Reality is: many Android phones which were shipped in CY2011 cannot/won't be upgraded to Android 3.0 and 4.0. Many of these are mid-range or even high-end smartphones. So, quick obselence is not unique to Microsoft. In reality, WP7.5 could be offering more than what 99% of the users need. Rumour says that Win7.8 will brige the gap between Win8 and Win7.5, but I don't know how much are to be breached.
Totally agreed. Rick is a good technical editor, but not a well known or qualified market analyst. He has stepped outside of his expert area to make these comments!
Win8/RT/WP8 is a series of OSs which, for the first time in history, give end-users an opportunity to do things which were not possible in the past. Rather than look at these from the traditional perspective, we should take the leap of faith, try them, experiment with them. In return, we may experience something, either positively or negatively, which we were not aware of.
In fact, Microsoft is doing something which Apple does not want to get into (for fear of jeopardizing the handsome revenue from iPhone & iPad). I suggest that the editors and analyzers alike should give Win8/RT/WP8 some space to grow, but not to kill this off right away!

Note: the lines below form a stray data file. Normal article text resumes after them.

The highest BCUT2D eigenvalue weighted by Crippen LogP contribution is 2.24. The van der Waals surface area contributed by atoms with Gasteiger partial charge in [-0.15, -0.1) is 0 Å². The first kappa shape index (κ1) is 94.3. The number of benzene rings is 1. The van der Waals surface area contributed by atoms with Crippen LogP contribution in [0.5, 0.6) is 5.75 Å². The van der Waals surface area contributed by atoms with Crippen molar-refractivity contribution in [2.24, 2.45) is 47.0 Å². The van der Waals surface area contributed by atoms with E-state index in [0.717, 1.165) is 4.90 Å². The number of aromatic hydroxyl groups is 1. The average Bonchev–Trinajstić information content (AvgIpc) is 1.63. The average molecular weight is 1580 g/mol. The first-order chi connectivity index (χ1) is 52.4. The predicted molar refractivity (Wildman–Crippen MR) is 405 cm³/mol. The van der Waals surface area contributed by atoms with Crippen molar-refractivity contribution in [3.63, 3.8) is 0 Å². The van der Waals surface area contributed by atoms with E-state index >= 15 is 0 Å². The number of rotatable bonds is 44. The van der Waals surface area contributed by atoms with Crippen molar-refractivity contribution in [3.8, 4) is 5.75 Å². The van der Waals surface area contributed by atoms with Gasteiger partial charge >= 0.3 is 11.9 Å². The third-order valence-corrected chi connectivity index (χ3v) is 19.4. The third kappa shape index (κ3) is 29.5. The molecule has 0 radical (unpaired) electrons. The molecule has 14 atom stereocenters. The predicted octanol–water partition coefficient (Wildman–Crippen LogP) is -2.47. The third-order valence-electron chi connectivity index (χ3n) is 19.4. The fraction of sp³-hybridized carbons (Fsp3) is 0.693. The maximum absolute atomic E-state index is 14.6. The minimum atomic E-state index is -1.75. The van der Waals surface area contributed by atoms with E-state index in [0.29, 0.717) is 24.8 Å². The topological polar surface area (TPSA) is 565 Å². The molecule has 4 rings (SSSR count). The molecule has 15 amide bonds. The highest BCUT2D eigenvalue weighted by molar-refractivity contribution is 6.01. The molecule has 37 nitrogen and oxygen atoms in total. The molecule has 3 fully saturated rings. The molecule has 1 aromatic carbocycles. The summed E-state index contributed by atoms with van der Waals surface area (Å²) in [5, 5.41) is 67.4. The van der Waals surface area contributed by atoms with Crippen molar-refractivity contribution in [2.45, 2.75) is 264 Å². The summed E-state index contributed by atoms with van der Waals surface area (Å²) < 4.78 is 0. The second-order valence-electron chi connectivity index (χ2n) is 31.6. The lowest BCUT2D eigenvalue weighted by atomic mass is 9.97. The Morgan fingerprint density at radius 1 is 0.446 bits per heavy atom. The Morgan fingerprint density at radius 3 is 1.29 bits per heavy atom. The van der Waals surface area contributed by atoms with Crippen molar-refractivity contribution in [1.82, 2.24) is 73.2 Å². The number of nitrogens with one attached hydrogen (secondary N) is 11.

Rick, I am disappointed at your comments. Tell me, which PC OEMs make a lot of money on Androd tablets. I believe that the answer is close to "zero" or not more than two. Even so, the profit level is very low. The only OEMs truly making a lot of money from selling tablets is Apple.
Google simply uses the OEMS to proliferate Android. At the end, who is making handsome profit? It should be Google, not the OEMs.
If the old model no longer works (PC OEMs sell us the ugly thick and heavy notebook PCs of the same size and shape for the past any years! They didn't want to innovate for fear of loosing the bet), it is time to try a new one, or to fine tune the existing model. As you have said well, not much information was given out by Microsoft. So, are you making a pre-mature conclusion?
2 days later after this article, Microsoft announced Windows 8 Mobile is not compatible with the existing Windows phone hardware. Lumia has just been launched this year. I wonder whether Stephen Elop knew about it. What a close partnership Ballmer brings!
David Patterson, known for his pioneering research that led to RAID, clusters and more, is part of a team at UC Berkeley that recently made its RISC-V processor architecture an open source hardware offering. We talk with Patterson and one of his colleagues behind the effort about the opportunities they see, what new kinds of designs they hope to enable and what it means for todayís commercial processor giants such as Intel, ARM and Imagination Technologies.